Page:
Thinking on the issue of epistemological transformation does not happen in a vacuum. The present time was preceded by a history. It should be kept in mind that the scientific study of the Old Testament is a fairly new undertaking in South Africa. The Old Testament Society of South Africa was founded a mere 55 years ago in 1957, making it the first theological society of its kind in South Africa (Le Roux 1993:11). Even as late as 1971 Old Testament studies in South Africa could be characterised as mainly conservative in approach, lacking critical scholarship (Le Roux 1993:26). Prior to the 1940s doctoral degrees in Old Testament were not conferred by South African universities (Le Roux 1988:160-180). Students interested in the Old Testament studied mainly at Dutch or German universities to obtain doctoral degrees. Over the years the guild of Old Testament scholarship kept a close link with especially the developments in the field of Old Testament studies in Europe. This was done by inviting European scholars to the annual meetings of the Old Testament Society of South Africa (OTSSA) (Th.C. Vriezen from Utrecht, G. Fohrer from Erlangen, J. Bright from Richmond, O. Kaiser from Marburg and R. Rendtorff from Heidelberg, to name a few examples). In this way South African Old Testament scholars by and large follow the lead provided by European and American scholarship. It is therefore no coincidence that books written by visiting scholars became prescribed works for both undergraduate and post-graduate students. This link with European colleagues paved the way for what may be called a first epistemological transformation from a predominantly conservative approach to the study of the Old Testament to critical scholarship. The negative result of this firm link with Europe and America was that the scientific debate(s) was dictated by European interests and that it was mainly a White (male) debate with little concern for a broader South African context (Deist 1994a:363).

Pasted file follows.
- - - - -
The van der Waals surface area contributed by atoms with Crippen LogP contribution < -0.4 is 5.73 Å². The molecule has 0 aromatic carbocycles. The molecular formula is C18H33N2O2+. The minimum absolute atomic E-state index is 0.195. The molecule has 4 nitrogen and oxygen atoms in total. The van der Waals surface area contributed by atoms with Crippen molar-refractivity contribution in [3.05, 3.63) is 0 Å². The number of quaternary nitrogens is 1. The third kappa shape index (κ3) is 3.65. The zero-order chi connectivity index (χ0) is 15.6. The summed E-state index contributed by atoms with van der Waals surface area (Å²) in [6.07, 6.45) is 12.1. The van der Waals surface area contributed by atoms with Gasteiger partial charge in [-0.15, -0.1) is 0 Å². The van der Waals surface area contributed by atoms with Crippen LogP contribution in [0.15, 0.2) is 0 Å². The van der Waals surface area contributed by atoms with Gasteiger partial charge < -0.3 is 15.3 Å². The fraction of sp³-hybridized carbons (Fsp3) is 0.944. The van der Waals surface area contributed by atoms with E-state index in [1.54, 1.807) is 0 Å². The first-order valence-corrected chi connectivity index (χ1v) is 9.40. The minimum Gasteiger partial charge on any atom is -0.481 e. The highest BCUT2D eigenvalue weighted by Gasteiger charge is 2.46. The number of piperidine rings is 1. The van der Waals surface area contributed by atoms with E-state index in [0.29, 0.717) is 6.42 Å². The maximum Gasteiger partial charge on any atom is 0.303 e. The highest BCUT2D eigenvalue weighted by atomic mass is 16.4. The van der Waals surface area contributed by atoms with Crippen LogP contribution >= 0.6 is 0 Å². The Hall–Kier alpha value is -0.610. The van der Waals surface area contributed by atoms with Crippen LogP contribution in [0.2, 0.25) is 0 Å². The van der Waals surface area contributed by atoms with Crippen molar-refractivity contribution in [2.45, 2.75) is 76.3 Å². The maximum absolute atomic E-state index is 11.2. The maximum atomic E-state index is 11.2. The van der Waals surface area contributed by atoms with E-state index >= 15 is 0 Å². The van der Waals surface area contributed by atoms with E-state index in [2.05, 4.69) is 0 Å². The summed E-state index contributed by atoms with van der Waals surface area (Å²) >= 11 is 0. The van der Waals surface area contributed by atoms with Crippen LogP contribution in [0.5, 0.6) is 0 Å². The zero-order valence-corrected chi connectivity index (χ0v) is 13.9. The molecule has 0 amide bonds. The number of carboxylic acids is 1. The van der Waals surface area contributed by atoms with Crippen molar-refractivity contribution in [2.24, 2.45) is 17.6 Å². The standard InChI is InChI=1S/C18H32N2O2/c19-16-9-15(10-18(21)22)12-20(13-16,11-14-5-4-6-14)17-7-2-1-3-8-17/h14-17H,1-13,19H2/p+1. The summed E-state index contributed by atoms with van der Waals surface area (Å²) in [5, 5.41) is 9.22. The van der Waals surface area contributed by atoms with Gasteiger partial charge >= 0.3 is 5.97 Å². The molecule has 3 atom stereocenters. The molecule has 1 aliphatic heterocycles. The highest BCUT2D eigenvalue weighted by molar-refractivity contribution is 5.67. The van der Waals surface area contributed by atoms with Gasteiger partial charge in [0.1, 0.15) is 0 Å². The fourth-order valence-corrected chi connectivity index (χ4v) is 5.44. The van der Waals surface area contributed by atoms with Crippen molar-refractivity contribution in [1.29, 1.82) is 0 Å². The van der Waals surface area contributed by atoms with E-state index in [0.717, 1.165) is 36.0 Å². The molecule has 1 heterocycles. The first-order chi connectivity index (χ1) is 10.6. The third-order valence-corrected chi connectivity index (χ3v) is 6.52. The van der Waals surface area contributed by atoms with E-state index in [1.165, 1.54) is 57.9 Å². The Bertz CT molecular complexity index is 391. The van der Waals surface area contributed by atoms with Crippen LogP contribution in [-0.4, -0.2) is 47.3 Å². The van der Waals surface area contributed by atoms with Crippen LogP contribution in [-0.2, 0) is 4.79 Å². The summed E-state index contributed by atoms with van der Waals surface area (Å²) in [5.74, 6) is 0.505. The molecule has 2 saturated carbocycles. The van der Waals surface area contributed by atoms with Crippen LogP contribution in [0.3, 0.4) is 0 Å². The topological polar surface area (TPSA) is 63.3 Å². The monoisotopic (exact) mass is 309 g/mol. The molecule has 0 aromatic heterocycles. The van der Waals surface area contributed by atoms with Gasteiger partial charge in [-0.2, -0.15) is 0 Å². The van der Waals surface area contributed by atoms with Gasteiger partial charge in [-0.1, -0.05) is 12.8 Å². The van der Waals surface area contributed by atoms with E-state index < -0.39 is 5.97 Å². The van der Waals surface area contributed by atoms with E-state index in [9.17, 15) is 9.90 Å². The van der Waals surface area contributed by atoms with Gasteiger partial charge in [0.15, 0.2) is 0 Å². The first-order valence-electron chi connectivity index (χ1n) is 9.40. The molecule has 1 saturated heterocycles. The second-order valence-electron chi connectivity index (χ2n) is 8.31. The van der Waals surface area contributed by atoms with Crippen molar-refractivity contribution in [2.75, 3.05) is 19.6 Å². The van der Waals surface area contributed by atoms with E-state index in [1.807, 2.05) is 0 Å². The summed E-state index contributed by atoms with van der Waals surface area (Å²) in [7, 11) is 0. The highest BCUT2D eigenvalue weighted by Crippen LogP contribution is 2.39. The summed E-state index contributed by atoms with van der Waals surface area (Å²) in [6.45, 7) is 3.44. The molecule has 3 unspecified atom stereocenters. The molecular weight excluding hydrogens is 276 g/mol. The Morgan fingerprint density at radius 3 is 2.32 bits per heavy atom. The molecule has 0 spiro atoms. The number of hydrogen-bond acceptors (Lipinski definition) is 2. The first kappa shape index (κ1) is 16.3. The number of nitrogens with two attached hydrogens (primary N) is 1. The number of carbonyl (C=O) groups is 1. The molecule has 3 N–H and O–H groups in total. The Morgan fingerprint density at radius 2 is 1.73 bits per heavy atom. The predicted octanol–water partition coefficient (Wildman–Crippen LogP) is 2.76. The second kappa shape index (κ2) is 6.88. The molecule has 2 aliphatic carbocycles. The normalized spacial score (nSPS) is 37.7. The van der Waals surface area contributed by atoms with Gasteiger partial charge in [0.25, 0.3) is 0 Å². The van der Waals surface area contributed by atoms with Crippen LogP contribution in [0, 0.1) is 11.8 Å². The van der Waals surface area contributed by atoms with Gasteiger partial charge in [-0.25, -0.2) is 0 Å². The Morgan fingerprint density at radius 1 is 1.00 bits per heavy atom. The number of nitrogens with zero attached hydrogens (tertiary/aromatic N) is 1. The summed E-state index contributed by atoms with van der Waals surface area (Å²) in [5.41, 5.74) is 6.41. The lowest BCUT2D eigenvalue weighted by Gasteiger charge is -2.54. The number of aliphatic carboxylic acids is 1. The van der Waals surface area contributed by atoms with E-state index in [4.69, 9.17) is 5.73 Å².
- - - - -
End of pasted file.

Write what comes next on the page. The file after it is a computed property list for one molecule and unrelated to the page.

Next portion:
In passing, we as South African Old Testament scholars also have to remind ourselves that we are not unique in thinking of and bringing about epistemological change in especially the field of Old Testament studies. Old Testament studies in Latin America went through a similar process (Carroll 1998:144-157). In a way a similar process can be detected in South Korea as well. Students from South Korea obtain post-graduate qualifications from universities elsewhere (USA, Europe, South Africa), take up teaching positions at universities and seminaries and then apply their insights gained to current Korean conditions.
The year 1994 stimulated a kind of second epistemological transformation in Old Testament studies. The late Prof. J.P.J. (Hannes) Olivier (University of Stellenbosch) initiated a special congress of Old Testament scholars to reflect on the way forward for the study of the Old Testament. Old Testament scholars sensed the need for taking stock of and rethinking the study of the Old Testament in South Africa after the political change to an inclusive democracy in 1994. The papers read at that congress were eventually published as a special edition of Old Testament essays. Three interesting features of that conference can be noted. Firstly, already in 1994 a remarkable diversity of approaches was advocated and followed (Botha et al. 1994; Deist 1994b:34-36). Papers were read on a variety of approaches followed in terms of a literary, historical and theological understanding of the Old Testament. Secondly, the emphasis in the papers read was more on taking stock of what was happening than envisioning new directions Old Testament scholarship may take in future. Thirdly, in terms of race and gender representation, only one (White) woman and two Black people read papers out of a total of 39 papers read. In fact, the White to Black ratio in terms of membership of the Old Testament Society of South Africa (OTSSA) was an astonishing 155 to 3 (Deist 1994b:42). Since 1994 this situation has changed: there was a dramatic increase in the membership of both women and Black people to the OTSSA and consequently it is no longer strange for women (either Black or White) and Black men to take part in the proceedings and to read papers at annual congresses of the OTSSA. During the most recent meeting of the OTSSA (June 2012) no less than 17 papers were read by Black participants compared to 25 by White participants.